At the end of November, we finally did what we had been waiting to do for so long - provide the first performance benchmarks of Intel's Yonah processor, the dual core successor to the highly acclaimed Pentium M.  However, our initial performance investigation was not without its flaws.  Given the short amount of time that we had for benchmarking, we were forced to compare to older numbers from previous reviews, which unfortunately lacked updated gaming, encoding and 3D rendering tests.

Despite the shortcomings of the initial article, we did manage to get a good look at the performance that we could expect from Yonah.  Mainly, it was a fairly strong successor to the single core Pentium M and even more impressive was that it offered performance equal to that of AMD's Athlon 64 X2 without an on-die memory controller.  Many AnandTech readers kept our methods in check, however, by quickly pointing out that the Yonah vs. Athlon 64 X2 comparison wasn't exactly fair, as Yonah is equipped with a full 2MB of L2 cache, whereas the Athlon 64 X2 3800+ that we were comparing it against only had 512KB per processor, possibly painting Yonah in a better light. 

So for this follow-up, we've done two important things. For starters, we've updated the benchmark suite considerably, including modern day games and a few professional-level applications hopefully to get a better perspective on Yonah's performance.  We've also included an Athlon 64 X2 running at 2.0GHz, but with each core having a full 1MB L2 cache, making the Yonah vs. X2 comparison as close to even as possible (not mentioning the fact that AMD has twice the advantage in this round, with both a larger L1 cache and an on-die memory controller, but it should make things interesting). 

We won't be revisiting the issue of power consumption, as we already did that at the end of our last article, but needless to say, Yonah is the most efficient dual core processor that we've tested to date.  Granted that it does have the advantage of being on Intel's 65nm process whereas the Athlon 64 X2 is still based on AMD's 90nm process, but given that AMD is around a year away from transitioning to 65nm, it is an advantage that Intel has the right to enjoy.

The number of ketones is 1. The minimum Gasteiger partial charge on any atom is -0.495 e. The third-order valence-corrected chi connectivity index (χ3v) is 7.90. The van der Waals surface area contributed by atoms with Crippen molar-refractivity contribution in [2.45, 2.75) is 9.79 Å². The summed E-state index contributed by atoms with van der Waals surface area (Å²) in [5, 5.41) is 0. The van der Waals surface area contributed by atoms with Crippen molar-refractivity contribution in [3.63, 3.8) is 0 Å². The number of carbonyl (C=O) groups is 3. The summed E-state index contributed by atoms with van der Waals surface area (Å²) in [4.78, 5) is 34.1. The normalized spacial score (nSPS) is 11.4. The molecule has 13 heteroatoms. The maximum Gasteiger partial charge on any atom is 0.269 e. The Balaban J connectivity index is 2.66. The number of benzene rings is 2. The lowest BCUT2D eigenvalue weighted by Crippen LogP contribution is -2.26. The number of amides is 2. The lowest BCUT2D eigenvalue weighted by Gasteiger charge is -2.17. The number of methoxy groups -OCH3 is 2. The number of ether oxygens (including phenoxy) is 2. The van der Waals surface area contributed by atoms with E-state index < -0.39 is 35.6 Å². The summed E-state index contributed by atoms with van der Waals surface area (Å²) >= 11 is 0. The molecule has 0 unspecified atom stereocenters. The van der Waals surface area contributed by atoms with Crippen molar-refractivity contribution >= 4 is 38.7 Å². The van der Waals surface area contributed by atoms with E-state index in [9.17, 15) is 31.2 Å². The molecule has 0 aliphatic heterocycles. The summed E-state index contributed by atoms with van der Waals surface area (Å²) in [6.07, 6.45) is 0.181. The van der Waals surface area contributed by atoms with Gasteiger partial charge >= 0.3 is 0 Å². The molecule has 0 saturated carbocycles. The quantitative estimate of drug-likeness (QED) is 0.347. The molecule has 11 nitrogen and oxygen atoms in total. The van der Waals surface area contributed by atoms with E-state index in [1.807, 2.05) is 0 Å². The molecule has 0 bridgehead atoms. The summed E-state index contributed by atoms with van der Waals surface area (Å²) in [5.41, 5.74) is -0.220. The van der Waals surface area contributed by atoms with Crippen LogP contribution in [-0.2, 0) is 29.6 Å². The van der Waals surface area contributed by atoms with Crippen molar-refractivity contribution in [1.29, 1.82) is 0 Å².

What about Clock Speeds?
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  • ozzimark - Monday, December 19, 2005 - link

    they've got some headroom with clocks to play with, as the recent opterons are showing ;) Reply
  • Beenthere - Monday, December 19, 2005 - link

    ...and I'm sure some gillible sheep will buy into it.

    Since the "review" tested apples to oranges AGAIN, it's not of much value for anyone looking to purchase a notebook PC because you used a desktop X2 for comparison to Intel's YAWNER -- a dual core laptop chippie.

    To quote this story:

    "Intel’s Core Duo launches in January at CES, so if you’ve been thinking about buying a new laptop, we’d suggest waiting at least another month or so. You won’t be disappointed. "

    -- Now if that ain't fanboy, what is???

    Obviously with Turion stealing a lot of sales from Centrino, it's no surprise Intel is stroking the media to gain as much positive hype on uncompetitive products as it can since it knows it will be at least '07 if not later before it can compete with AMD in any market segment based on performance, value and power consumption. That however won't stop the Intel shilling.

    Reply
  • stateofbeasley - Monday, December 19, 2005 - link

    AnandTech is one of the most fair review sites on the net and has been one of the biggest champions of AMD products for years. Your "comments" are little more than pathetic insults against Anand, who is and always will be more credible than you. Reply
  • Furen - Monday, December 19, 2005 - link